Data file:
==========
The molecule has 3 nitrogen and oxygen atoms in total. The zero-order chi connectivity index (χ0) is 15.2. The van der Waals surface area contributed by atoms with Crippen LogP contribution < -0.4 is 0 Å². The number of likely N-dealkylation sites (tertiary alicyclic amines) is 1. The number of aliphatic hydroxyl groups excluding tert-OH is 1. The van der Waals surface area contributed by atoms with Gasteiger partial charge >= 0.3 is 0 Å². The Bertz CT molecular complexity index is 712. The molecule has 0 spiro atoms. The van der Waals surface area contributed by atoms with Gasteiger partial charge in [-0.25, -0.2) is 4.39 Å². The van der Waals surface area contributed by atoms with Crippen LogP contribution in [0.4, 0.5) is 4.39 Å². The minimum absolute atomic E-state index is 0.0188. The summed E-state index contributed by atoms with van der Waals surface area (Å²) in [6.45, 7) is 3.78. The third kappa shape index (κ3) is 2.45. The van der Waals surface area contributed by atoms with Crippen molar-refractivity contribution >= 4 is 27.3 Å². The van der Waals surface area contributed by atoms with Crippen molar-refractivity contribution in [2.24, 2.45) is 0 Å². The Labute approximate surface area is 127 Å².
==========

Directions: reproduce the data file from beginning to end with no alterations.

The molecule has 3 nitrogen and oxygen atoms in total. The zero-order chi connectivity index (χ0) is 15.2. The van der Waals surface area contributed by atoms with Crippen LogP contribution < -0.4 is 0 Å². The number of likely N-dealkylation sites (tertiary alicyclic amines) is 1. The number of aliphatic hydroxyl groups excluding tert-OH is 1. The van der Waals surface area contributed by atoms with Gasteiger partial charge >= 0.3 is 0 Å². The Bertz CT molecular complexity index is 712. The molecule has 0 spiro atoms. The van der Waals surface area contributed by atoms with Gasteiger partial charge in [-0.25, -0.2) is 4.39 Å². The van der Waals surface area contributed by atoms with Crippen LogP contribution in [0.4, 0.5) is 4.39 Å². The minimum absolute atomic E-state index is 0.0188. The summed E-state index contributed by atoms with van der Waals surface area (Å²) in [6.45, 7) is 3.78. The third kappa shape index (κ3) is 2.45. The van der Waals surface area contributed by atoms with Crippen molar-refractivity contribution >= 4 is 27.3 Å². The van der Waals surface area contributed by atoms with Crippen molar-refractivity contribution in [2.24, 2.45) is 0 Å². The Labute approximate surface area is 127 Å².